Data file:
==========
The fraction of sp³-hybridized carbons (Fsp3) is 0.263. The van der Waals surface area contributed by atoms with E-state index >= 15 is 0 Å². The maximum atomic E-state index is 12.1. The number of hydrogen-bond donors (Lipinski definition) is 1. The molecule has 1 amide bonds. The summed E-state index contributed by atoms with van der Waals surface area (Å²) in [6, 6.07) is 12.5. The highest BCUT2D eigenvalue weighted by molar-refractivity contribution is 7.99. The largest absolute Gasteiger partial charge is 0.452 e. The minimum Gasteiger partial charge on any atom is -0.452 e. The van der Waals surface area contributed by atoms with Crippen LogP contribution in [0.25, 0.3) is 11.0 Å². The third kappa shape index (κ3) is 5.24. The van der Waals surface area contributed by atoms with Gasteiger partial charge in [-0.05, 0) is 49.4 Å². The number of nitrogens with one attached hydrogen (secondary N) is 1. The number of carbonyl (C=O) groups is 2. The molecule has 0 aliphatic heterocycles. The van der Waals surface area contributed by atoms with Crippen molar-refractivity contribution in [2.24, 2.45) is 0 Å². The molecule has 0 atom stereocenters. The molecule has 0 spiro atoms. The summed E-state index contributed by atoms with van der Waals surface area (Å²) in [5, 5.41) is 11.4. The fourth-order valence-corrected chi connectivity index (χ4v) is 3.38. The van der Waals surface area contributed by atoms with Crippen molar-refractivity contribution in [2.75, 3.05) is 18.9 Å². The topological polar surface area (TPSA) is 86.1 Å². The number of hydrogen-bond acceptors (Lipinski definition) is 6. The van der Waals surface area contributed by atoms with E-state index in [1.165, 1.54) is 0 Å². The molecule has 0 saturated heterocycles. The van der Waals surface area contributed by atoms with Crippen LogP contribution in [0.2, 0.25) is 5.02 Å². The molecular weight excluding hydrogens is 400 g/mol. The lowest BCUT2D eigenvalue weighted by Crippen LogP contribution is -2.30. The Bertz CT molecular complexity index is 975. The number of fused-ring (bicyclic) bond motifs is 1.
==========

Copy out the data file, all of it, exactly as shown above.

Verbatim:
The fraction of sp³-hybridized carbons (Fsp3) is 0.263. The van der Waals surface area contributed by atoms with E-state index >= 15 is 0 Å². The maximum atomic E-state index is 12.1. The number of hydrogen-bond donors (Lipinski definition) is 1. The molecule has 1 amide bonds. The summed E-state index contributed by atoms with van der Waals surface area (Å²) in [6, 6.07) is 12.5. The highest BCUT2D eigenvalue weighted by molar-refractivity contribution is 7.99. The largest absolute Gasteiger partial charge is 0.452 e. The minimum Gasteiger partial charge on any atom is -0.452 e. The van der Waals surface area contributed by atoms with Crippen LogP contribution in [0.25, 0.3) is 11.0 Å². The third kappa shape index (κ3) is 5.24. The van der Waals surface area contributed by atoms with Gasteiger partial charge in [-0.05, 0) is 49.4 Å². The number of nitrogens with one attached hydrogen (secondary N) is 1. The number of carbonyl (C=O) groups is 2. The molecule has 0 aliphatic heterocycles. The van der Waals surface area contributed by atoms with Crippen molar-refractivity contribution in [2.24, 2.45) is 0 Å². The molecule has 0 atom stereocenters. The molecule has 0 spiro atoms. The summed E-state index contributed by atoms with van der Waals surface area (Å²) in [5, 5.41) is 11.4. The fourth-order valence-corrected chi connectivity index (χ4v) is 3.38. The van der Waals surface area contributed by atoms with Crippen molar-refractivity contribution in [2.75, 3.05) is 18.9 Å². The topological polar surface area (TPSA) is 86.1 Å². The number of hydrogen-bond acceptors (Lipinski definition) is 6. The van der Waals surface area contributed by atoms with E-state index in [1.165, 1.54) is 0 Å². The molecule has 0 saturated heterocycles. The van der Waals surface area contributed by atoms with Crippen LogP contribution in [0.2, 0.25) is 5.02 Å². The molecular weight excluding hydrogens is 400 g/mol. The lowest BCUT2D eigenvalue weighted by Crippen LogP contribution is -2.30. The Bertz CT molecular complexity index is 975. The number of fused-ring (bicyclic) bond motifs is 1.